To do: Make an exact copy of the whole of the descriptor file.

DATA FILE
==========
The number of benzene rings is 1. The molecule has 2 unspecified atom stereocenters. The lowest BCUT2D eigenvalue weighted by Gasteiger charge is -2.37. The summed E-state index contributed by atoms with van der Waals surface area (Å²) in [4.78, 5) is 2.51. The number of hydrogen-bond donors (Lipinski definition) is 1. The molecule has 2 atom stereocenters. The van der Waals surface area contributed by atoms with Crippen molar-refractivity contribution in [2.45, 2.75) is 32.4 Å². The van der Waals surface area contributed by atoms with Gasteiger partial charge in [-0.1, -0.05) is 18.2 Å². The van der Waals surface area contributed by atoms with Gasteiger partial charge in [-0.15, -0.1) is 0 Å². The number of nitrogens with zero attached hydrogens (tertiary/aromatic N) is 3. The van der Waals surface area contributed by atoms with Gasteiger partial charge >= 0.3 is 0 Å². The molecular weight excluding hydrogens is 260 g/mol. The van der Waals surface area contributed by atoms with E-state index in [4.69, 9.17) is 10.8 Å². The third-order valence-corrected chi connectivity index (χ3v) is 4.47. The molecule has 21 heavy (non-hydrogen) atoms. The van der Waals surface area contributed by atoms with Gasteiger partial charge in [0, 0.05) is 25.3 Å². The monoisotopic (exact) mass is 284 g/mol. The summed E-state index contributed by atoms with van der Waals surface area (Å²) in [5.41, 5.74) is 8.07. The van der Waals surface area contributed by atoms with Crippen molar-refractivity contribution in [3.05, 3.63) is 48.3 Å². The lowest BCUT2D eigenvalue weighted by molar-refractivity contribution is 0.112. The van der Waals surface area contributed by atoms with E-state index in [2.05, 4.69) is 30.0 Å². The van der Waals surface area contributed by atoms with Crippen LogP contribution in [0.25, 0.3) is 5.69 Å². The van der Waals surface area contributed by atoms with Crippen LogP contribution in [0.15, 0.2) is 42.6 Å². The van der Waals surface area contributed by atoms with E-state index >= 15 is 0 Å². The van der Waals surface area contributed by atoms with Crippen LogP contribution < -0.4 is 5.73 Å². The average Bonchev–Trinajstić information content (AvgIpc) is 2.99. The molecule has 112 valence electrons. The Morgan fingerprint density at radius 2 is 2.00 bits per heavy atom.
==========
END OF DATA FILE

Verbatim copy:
The number of benzene rings is 1. The molecule has 2 unspecified atom stereocenters. The lowest BCUT2D eigenvalue weighted by Gasteiger charge is -2.37. The summed E-state index contributed by atoms with van der Waals surface area (Å²) in [4.78, 5) is 2.51. The number of hydrogen-bond donors (Lipinski definition) is 1. The molecule has 2 atom stereocenters. The van der Waals surface area contributed by atoms with Crippen molar-refractivity contribution in [2.45, 2.75) is 32.4 Å². The van der Waals surface area contributed by atoms with Gasteiger partial charge in [-0.1, -0.05) is 18.2 Å². The van der Waals surface area contributed by atoms with Gasteiger partial charge in [-0.15, -0.1) is 0 Å². The number of nitrogens with zero attached hydrogens (tertiary/aromatic N) is 3. The van der Waals surface area contributed by atoms with Gasteiger partial charge >= 0.3 is 0 Å². The molecular weight excluding hydrogens is 260 g/mol. The van der Waals surface area contributed by atoms with E-state index in [4.69, 9.17) is 10.8 Å². The third-order valence-corrected chi connectivity index (χ3v) is 4.47. The molecule has 21 heavy (non-hydrogen) atoms. The van der Waals surface area contributed by atoms with Gasteiger partial charge in [0, 0.05) is 25.3 Å². The monoisotopic (exact) mass is 284 g/mol. The summed E-state index contributed by atoms with van der Waals surface area (Å²) in [5.41, 5.74) is 8.07. The van der Waals surface area contributed by atoms with Crippen molar-refractivity contribution in [3.05, 3.63) is 48.3 Å². The lowest BCUT2D eigenvalue weighted by molar-refractivity contribution is 0.112. The van der Waals surface area contributed by atoms with E-state index in [2.05, 4.69) is 30.0 Å². The van der Waals surface area contributed by atoms with Crippen LogP contribution in [0.25, 0.3) is 5.69 Å². The van der Waals surface area contributed by atoms with Crippen LogP contribution in [0.15, 0.2) is 42.6 Å². The van der Waals surface area contributed by atoms with E-state index >= 15 is 0 Å². The van der Waals surface area contributed by atoms with Crippen LogP contribution < -0.4 is 5.73 Å². The average Bonchev–Trinajstić information content (AvgIpc) is 2.99. The molecule has 112 valence electrons. The Morgan fingerprint density at radius 2 is 2.00 bits per heavy atom.